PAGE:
“Tigers” ends triumphantly because Martin Bengtsson – the main character whose real-life story is based on the film – survives.
But in Milan, his dream and career collapsed. After nine months in Italy, Bengtsson developed depression following his injury and attempted suicide by slitting his wrists in the shower.
He was sent back to his native Sweden to recuperate, never returned and retired from football a year later at the age of 18.
Inspired by his therapist, Bengtsson began writing to reflect on his experience in Milan and to refute rumors that he left after becoming addicted to drugs.
“And while I was doing that, I also became more and more aware that this story was missing. No one told her from the inside.”
When Bengtsson published his memoir In the Shadow of the San Siro in 2007, it was one of the first reports of its kind, even FIFPRO – the world’s players’ union – did not conduct a mental health survey until 2013.
After Bengtsson published his book, he moved to Berlin where he met filmmaker and writer Ronny Sandal in 2011 and they became good friends.
“I knew Ronnie was a very, very good writer—one of the greatest of his generation,” says Bengtsson. “And so I knew that … it would be a good film … I believed in it.”
Nine years later, Sandal brought Bengtsson’s story to the screen as Tigers, which will be released in UK cinemas on 1 July.
Sandal’s film received critical acclaim and was nominated by Sweden for Best International Feature Film at the Oscars last year.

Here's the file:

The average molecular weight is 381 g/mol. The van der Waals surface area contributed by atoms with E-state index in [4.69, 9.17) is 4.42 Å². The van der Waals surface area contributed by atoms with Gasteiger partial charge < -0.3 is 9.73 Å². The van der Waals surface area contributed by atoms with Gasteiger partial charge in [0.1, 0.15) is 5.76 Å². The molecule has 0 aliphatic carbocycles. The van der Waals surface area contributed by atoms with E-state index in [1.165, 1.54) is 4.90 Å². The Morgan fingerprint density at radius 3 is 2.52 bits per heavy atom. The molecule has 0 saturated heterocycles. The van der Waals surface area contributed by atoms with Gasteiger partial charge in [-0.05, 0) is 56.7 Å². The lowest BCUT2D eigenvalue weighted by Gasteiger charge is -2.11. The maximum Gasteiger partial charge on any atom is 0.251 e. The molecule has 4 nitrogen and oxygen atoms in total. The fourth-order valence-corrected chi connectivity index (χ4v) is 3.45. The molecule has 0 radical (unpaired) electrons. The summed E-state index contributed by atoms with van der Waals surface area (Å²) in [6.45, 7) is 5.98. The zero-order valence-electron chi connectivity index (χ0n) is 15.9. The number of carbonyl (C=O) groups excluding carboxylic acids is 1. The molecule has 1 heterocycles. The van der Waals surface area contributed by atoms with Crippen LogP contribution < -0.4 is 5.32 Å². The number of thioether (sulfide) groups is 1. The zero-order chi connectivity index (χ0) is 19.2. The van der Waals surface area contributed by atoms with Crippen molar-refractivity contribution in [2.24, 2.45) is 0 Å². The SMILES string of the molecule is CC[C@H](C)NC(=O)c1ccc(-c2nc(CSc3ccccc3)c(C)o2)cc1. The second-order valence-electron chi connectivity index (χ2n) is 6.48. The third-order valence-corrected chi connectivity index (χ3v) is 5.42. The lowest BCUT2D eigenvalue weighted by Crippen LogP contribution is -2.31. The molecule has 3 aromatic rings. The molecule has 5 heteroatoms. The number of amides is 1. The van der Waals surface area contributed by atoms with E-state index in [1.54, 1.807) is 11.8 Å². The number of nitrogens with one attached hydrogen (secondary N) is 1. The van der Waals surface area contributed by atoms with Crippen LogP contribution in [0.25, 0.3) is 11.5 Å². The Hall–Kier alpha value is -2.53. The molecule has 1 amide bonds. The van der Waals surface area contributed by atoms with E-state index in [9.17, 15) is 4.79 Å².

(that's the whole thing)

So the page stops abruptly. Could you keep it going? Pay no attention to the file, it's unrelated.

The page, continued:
The film’s title is a reference to caged animals being kept as tourist attractions, and cage-like motifs are scattered throughout the film.
The metal bars seem to follow Sandal’s vision of Bengtsson wherever he goes: on his dorm window, in nightclubs, and even the stadium itself becomes a kind of cage.
“This is the truth about the essence of this boy who is fighting for his dream, getting trapped in the dream and trying to somehow find a way out,” says Bengtsson, remembering himself in his youth.
“Football is all it is”
Part of the turmoil depicted in the film is Bengtsson’s struggle to redefine his identity, which was completely dependent on football.
Its importance was so great that football turned out to be the code by which the actor Eric Enge understood and interpreted the character.
“I had a fantastic personal trainer who just made my body look like a football player,” Enge tells CNN Sport.
“Instead of just mentally reading the script … I was able to get into Martin’s head with physical work.”
Bengtsson’s daily routine, like his personality, revolved around becoming a professional footballer.
He will train on his own schedule for three hours a day while playing at his own club.
This tension between becoming the best individual player or the best team player shaped Bengtsson’s relationship with teammates in the film and in real life.
So close to a professional contract and beating the odds, in the movie, the competition between teammates is far superior to that of their opponents.